Objection 1: It seems that sacred doctrine is not n.o.bler than other sciences; for the n.o.bility of a science depends on the cert.i.tude it establishes. But other sciences, the principles of which cannot be doubted, seem to be more certain than sacred doctrine; for its principles--namely, articles of faith--can be doubted. Therefore other sciences seem to be n.o.bler.
Obj. 2: Further, it is the sign of a lower science to depend upon a higher; as music depends on arithmetic. But sacred doctrine does in a sense depend upon philosophical sciences; for Jerome observes, in his Epistle to Magnus, that "the ancient doctors so enriched their books with the ideas and phrases of the philosophers, that thou knowest not what more to admire in them, their profane erudition or their scriptural learning." Therefore sacred doctrine is inferior to other sciences.
_On the contrary,_ Other sciences are called the handmaidens of this one: "Wisdom sent her maids to invite to the tower" (Prov. 9:3).
_I answer that,_ Since this science is partly speculative and partly practical, it transcends all others speculative and practical. Now one speculative science is said to be n.o.bler than another, either by reason of its greater cert.i.tude, or by reason of the higher worth of its subject-matter. In both these respects this science surpa.s.ses other speculative sciences; in point of greater cert.i.tude, because other sciences derive their cert.i.tude from the natural light of human reason, which can err; whereas this derives its cert.i.tude from the light of divine knowledge, which cannot be misled: in point of the higher worth of its subject-matter because this science treats chiefly of those things which by their sublimity transcend human reason; while other sciences consider only those things which are within reason's grasp. Of the practical sciences, that one is n.o.bler which is ordained to a further purpose, as political science is n.o.bler than military science; for the good of the army is directed to the good of the State. But the purpose of this science, in so far as it is practical, is eternal bliss; to which as to an ultimate end the purposes of every practical science are directed. Hence it is clear that from every standpoint, it is n.o.bler than other sciences.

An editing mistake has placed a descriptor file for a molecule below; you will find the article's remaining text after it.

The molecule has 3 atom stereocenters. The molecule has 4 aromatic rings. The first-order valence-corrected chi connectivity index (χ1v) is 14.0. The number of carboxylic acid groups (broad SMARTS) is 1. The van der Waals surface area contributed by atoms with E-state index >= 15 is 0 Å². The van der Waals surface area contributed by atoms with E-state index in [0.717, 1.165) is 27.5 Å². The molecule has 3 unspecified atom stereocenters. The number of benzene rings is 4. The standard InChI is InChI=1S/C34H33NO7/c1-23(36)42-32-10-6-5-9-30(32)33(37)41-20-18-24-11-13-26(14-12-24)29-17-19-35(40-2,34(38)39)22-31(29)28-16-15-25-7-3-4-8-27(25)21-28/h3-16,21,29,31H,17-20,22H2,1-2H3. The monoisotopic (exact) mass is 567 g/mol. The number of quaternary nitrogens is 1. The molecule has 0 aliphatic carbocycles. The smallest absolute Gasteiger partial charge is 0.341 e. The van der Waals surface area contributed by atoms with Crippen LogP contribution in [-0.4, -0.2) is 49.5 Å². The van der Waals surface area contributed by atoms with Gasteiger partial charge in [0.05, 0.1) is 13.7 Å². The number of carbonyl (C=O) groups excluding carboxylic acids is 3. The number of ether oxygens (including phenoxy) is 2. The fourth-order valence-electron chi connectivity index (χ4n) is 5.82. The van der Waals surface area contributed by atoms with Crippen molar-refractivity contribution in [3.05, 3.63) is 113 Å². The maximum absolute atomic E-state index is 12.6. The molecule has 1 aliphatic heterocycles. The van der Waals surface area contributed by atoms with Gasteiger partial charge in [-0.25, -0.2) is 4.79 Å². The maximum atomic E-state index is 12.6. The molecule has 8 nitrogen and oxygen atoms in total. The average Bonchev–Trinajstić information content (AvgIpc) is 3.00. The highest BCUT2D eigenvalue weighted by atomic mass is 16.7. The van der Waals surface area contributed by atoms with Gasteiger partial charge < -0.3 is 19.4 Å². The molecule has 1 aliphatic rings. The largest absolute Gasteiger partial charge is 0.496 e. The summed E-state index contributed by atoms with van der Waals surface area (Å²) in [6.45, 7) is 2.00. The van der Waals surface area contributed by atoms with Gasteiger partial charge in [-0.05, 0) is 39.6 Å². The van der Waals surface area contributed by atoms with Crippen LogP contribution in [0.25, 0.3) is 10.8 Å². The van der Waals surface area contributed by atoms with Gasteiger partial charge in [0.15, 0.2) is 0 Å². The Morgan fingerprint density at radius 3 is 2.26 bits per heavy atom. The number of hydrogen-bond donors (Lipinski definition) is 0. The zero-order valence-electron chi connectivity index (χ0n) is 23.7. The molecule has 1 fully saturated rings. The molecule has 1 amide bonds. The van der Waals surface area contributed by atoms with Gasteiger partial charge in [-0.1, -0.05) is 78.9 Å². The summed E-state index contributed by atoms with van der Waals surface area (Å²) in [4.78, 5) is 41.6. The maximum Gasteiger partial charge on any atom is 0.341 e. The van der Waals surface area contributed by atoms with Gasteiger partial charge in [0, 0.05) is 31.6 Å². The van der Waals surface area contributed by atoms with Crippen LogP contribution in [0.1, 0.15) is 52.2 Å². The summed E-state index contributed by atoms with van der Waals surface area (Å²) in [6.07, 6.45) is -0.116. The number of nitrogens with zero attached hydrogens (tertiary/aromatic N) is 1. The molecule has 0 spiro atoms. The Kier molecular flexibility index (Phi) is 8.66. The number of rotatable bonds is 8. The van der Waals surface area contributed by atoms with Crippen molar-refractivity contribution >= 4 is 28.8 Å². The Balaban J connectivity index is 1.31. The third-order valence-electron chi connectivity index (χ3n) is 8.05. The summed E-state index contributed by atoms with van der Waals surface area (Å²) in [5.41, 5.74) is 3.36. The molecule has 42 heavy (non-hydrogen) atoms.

Reply Obj. 1: It may well happen that what is in itself the more certain may seem to us the less certain on account of the weakness of our intelligence, "which is dazzled by the clearest objects of nature; as the owl is dazzled by the light of the sun"
(Metaph. ii, lect. i). Hence the fact that some happen to doubt about articles of faith is not due to the uncertain nature of the truths, but to the weakness of human intelligence; yet the slenderest knowledge that may be obtained of the highest things is more desirable than the most certain knowledge obtained of lesser things, as is said in _de Animalibus_ xi.
Reply Obj. 2: This science can in a sense depend upon the philosophical sciences, not as though it stood in need of them, but only in order to make its teaching clearer. For it accepts its principles not from other sciences, but immediately from G.o.d, by revelation. Therefore it does not depend upon other sciences as upon the higher, but makes use of them as of the lesser, and as handmaidens: even so the master sciences make use of the sciences that supply their materials, as political of military science. That it thus uses them is not due to its own defect or insufficiency, but to the defect of our intelligence, which is more easily led by what is known through natural reason (from which proceed the other sciences) to that which is above reason, such as are the teachings of this science.
SIXTH ARTICLE [I, Q. 1, Art. 6]
Whether This Doctrine Is the Same as Wisdom?